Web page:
OK, so I have to accept it. It does not mean I want to. I have done a bunch of portraits of Greg. He was fun to draw and paint and he just had the most interesting face. He just had so much spirit and there are some people who when you see them you immediately think….” I want to draw them or that would make a good drawing.” Greg was that for me. In this last piece (I forgot I had these pictures of him) I loved that his hands were in the picture. Those hands created so many works of art. There were several times over the last few years when Greg said he was done, washed up, finished, done creating. I always told him he wasn’t. There was more to do. He had more to offer. He always rallied. To me this picture is the quintessential Greg, white pants, old Carhartt jacket, red t-shirt, and that thoughtful smile. He had just been carving a piece of wood. He was an artist until the day he died. It was just part of who he was.
This is Greg. A smile with the relaxed shoulder. At home in the Frank with multiple projects underway, more being planned, his companion cup of coffee, and a twinkle in his eye. A man of wisdom, copious generosity, truth and love. A storyteller at heart and a forever treasured friend. We love you.
Back Porch Sage
When I read in Greg’s obit that folks referred to him as a “back porch sage” I realized that’s what he was to me. Old cabins, barns, houses make me feel comfortable, sort of giving me permission to grow old. While my belief in the after life is weak at best, I’m hopeful if Greg and I meet again some day it will be on a back porch.
Wood was one of Greg’s mediums for his wonderful art. Sculptures, woodcut prints, and engravings emerged from his connection to this natural material. Trees gave Greg their heartwood and he in turn gave us his heart and love when bringing them back to us in his work.
I, in turn, celebrate Greg and his work with my tree prints. Though I worked with Greg only a short time, his spirit and generosity touched me deeply, and I am so grateful for having known him.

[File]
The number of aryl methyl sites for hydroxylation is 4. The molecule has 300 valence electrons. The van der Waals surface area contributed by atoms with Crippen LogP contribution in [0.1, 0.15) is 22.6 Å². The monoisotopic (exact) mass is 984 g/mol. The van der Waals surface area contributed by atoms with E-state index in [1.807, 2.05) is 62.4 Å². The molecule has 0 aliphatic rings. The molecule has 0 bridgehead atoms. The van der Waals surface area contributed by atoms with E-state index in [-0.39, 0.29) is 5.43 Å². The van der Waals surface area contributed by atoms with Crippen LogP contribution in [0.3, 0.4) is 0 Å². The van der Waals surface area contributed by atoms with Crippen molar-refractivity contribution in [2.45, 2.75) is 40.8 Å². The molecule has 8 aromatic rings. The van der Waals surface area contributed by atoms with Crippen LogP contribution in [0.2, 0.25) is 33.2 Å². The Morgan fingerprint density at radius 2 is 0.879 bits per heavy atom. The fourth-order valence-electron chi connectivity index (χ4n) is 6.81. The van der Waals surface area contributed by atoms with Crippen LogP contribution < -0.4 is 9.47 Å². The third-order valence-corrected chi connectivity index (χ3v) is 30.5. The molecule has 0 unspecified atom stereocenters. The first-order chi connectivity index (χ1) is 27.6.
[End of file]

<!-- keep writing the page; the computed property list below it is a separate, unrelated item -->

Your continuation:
Claudia Loomis Chandler
Greg may have departed physically, and to be sure I feel his loss. But I also know that he remains, in his family that he so dearly loved and every person that he met. Greg touched us all. Everything that Greg created lives on as a testament to his generous and questing spirit. I see him everywhere in nature, and in the birds as they nest and fly. As they sing, I can hear him smile.
Greg’s pastor shared that after there was a fellowship time and Greg sought to give her a little encouragement. He told her that he knew things were heading in the right direction there. When she inquired further he said because there’s pickles. I’m sure this came with his token spark and a laugh. This painting makes me laugh. I too love a good pickle, but the combination of the fluorescent pink background to the painterly jar of various greens has a lot of visual energy. I think this would have made Greg laugh too.
Four Birds on a Wire
The “Four Birds on a Wire” to me represents whomever you wish to be those left behind. This is my way of paying homage to Greg’s amazing show that he had in Clayton. Personally, I think of the birds as Sharon, Kathleen, Kate and I and Greg flying off in the distance. But, you can certainly look at it any way you wish to. Maybe Greg would look at it as Ulea, Ruth, Karen and James. One of the birds is looking out for the others, two are looking like they are leaning on each other. The birds have distinct personalities.
This painting lived so many lives before it was done. There are a number of layers of try and fail. There are five concept layers in this piece, each one feeling worse than the last. Greg would say if you don’t know what to do with a space in your paining – add a dog. So in an attempt to not throw the whole thing away I added a dog catching another dog’s tail. Originally I was going to just include a dog catching his own tail. That was what the process felt like. Maybe that’s another one to come. I chose to let the failed layers show through the “Glass Dogs.” It’s always a process and that’s important to remember.
Pastures of Color
Greg encouraged me to work in color. I always listened to Greg. His words sounded like the truth. Truth is personal and Greg’s words certainly cut to the heart of the matter. Thanks, Greg, I miss you.